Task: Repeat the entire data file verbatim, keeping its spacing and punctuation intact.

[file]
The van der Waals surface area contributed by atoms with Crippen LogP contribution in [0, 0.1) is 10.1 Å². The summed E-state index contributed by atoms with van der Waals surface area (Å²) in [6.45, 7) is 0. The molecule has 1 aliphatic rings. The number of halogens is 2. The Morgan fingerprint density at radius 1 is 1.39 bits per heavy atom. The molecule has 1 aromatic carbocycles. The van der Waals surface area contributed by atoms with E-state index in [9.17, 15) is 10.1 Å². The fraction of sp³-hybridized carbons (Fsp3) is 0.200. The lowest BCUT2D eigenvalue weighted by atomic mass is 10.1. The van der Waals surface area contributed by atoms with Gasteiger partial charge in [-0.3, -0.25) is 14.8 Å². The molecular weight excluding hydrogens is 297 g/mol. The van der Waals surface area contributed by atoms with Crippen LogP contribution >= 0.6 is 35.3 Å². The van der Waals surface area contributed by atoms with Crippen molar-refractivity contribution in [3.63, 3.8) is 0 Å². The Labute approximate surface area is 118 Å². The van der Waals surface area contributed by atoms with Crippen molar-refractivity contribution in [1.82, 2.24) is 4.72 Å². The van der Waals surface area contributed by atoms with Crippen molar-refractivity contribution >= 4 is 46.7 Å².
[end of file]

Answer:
The van der Waals surface area contributed by atoms with Crippen LogP contribution in [0, 0.1) is 10.1 Å². The summed E-state index contributed by atoms with van der Waals surface area (Å²) in [6.45, 7) is 0. The molecule has 1 aliphatic rings. The number of halogens is 2. The Morgan fingerprint density at radius 1 is 1.39 bits per heavy atom. The molecule has 1 aromatic carbocycles. The van der Waals surface area contributed by atoms with E-state index in [9.17, 15) is 10.1 Å². The fraction of sp³-hybridized carbons (Fsp3) is 0.200. The lowest BCUT2D eigenvalue weighted by atomic mass is 10.1. The van der Waals surface area contributed by atoms with Gasteiger partial charge in [-0.3, -0.25) is 14.8 Å². The molecular weight excluding hydrogens is 297 g/mol. The van der Waals surface area contributed by atoms with Crippen LogP contribution >= 0.6 is 35.3 Å². The van der Waals surface area contributed by atoms with Crippen molar-refractivity contribution in [3.63, 3.8) is 0 Å². The Labute approximate surface area is 118 Å². The van der Waals surface area contributed by atoms with Crippen molar-refractivity contribution in [1.82, 2.24) is 4.72 Å². The van der Waals surface area contributed by atoms with Crippen molar-refractivity contribution >= 4 is 46.7 Å².